A judge in Pennsylvania
Did his utmost to explain: “Ya
Gotta let the people vote—and make it easy!”
He said “Voting’s fundamental!”
And the message that he sent’ll
Go a ways to fix a process that’s, well, sleazy.
Court Judge Bernard L. McGinley
Found the state’s case spread too thinly
And the “voter fraud” more mythical than real;
Ruled in favor of the plaintiff,
Might become the voters’ saint, if
His decision isn’t scuttled on appeal.
His opinion was well reasoned,
Any thoughtful reader sees, and
You can bet your bottom dollar they’ll appeal
It’s another decision worth reading–not because it is as beautiful a smackdown as the recent same-sex marriage decisions, but because it is just so damned thorough. I especially liked the examination of different sorts of acceptable forms of ID (noting, for instance, that the requirement of an expiration date on an ID has absolutely nothing to do with whether that ID can actually verify a voter’s identity), with the conclusion that (my paraphrase) the only common factor was that they added additional hoops to jump through, barriers (to mix metaphors) between potential voters and the ballot box.
The judge also noted the history of misinformation on the part of the state, with official letters to potential voters telling them one (untrue) thing, but no official retractions, no official correct information, only uncredited TV or radio ads (without the authority of the government behind them) telling people the correct information.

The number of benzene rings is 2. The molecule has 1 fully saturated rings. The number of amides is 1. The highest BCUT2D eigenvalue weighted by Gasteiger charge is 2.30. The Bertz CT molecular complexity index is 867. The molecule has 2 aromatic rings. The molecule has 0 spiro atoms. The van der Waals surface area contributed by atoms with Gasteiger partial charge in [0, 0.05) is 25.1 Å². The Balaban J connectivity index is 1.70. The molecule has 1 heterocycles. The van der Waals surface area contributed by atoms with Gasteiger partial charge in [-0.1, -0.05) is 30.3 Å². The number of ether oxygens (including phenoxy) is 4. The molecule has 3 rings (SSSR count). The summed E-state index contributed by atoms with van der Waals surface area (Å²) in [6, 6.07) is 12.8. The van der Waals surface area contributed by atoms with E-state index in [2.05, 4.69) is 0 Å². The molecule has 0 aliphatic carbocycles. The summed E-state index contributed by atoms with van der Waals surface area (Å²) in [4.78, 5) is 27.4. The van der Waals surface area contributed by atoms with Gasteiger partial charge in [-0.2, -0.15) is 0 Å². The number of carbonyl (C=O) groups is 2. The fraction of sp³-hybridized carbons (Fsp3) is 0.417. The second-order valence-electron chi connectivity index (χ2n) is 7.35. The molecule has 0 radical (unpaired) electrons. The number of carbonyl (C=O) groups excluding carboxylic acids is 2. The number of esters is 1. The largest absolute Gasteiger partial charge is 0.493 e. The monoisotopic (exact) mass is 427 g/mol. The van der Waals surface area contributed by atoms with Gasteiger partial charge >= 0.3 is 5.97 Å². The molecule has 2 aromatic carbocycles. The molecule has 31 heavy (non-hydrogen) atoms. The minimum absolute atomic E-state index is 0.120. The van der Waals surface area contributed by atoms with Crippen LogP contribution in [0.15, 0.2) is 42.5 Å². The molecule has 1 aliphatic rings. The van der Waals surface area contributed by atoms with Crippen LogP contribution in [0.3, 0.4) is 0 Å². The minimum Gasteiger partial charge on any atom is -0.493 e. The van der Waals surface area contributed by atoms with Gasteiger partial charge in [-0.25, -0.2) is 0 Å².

Voting laws are designed to assure a free and fair election. The voter ID law does not further this goal.
Of course, comment threads are full of people who clearly have not read the decision, and who have drunk the kool-aid of voter fraud hysteria. Some of the comments can be directly countered on Snopes, they are so popular; others are anecdotal accounts of one or two alleged incidents. The real (and evidenced) threat to democracy, though, was in a voter ID law that would have disenfranchised perhaps half a million eligible voters, systematically members of particular minority groups. The patriotic rhetoric of the complainers does not match the reality of who (in this case, Pennsylvania’s Republicans) are really out to commit fraud.
(oh… given that the actual decision is over 100 pages of judge-speak, you might want the NY Times coverage instead. But I do recommend the ruling itself.)